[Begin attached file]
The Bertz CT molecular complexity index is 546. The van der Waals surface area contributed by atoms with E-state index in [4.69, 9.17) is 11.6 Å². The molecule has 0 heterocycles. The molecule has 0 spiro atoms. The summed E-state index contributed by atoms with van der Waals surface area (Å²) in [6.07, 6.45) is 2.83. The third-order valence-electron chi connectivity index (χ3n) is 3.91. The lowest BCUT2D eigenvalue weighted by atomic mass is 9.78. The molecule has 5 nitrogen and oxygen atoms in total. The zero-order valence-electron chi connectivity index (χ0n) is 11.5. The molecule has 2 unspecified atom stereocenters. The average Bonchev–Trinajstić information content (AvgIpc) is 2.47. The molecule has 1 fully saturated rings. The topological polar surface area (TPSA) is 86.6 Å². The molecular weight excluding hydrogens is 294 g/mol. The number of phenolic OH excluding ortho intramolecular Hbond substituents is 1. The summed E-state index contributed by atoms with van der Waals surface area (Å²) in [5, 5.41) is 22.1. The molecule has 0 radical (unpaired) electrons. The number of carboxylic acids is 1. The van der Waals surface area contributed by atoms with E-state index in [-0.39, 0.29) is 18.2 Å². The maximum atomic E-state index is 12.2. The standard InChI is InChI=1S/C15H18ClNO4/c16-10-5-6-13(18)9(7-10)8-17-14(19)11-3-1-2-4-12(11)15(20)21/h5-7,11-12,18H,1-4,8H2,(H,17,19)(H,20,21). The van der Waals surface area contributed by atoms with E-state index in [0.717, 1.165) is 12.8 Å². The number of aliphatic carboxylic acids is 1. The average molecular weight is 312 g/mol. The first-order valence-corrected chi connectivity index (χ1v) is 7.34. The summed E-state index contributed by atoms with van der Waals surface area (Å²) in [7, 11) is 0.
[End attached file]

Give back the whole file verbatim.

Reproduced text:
The Bertz CT molecular complexity index is 546. The van der Waals surface area contributed by atoms with E-state index in [4.69, 9.17) is 11.6 Å². The molecule has 0 heterocycles. The molecule has 0 spiro atoms. The summed E-state index contributed by atoms with van der Waals surface area (Å²) in [6.07, 6.45) is 2.83. The third-order valence-electron chi connectivity index (χ3n) is 3.91. The lowest BCUT2D eigenvalue weighted by atomic mass is 9.78. The molecule has 5 nitrogen and oxygen atoms in total. The zero-order valence-electron chi connectivity index (χ0n) is 11.5. The molecule has 2 unspecified atom stereocenters. The average Bonchev–Trinajstić information content (AvgIpc) is 2.47. The molecule has 1 fully saturated rings. The topological polar surface area (TPSA) is 86.6 Å². The molecular weight excluding hydrogens is 294 g/mol. The number of phenolic OH excluding ortho intramolecular Hbond substituents is 1. The summed E-state index contributed by atoms with van der Waals surface area (Å²) in [5, 5.41) is 22.1. The molecule has 0 radical (unpaired) electrons. The number of carboxylic acids is 1. The van der Waals surface area contributed by atoms with E-state index in [-0.39, 0.29) is 18.2 Å². The maximum atomic E-state index is 12.2. The standard InChI is InChI=1S/C15H18ClNO4/c16-10-5-6-13(18)9(7-10)8-17-14(19)11-3-1-2-4-12(11)15(20)21/h5-7,11-12,18H,1-4,8H2,(H,17,19)(H,20,21). The van der Waals surface area contributed by atoms with E-state index in [0.717, 1.165) is 12.8 Å². The number of aliphatic carboxylic acids is 1. The average molecular weight is 312 g/mol. The first-order valence-corrected chi connectivity index (χ1v) is 7.34. The summed E-state index contributed by atoms with van der Waals surface area (Å²) in [7, 11) is 0.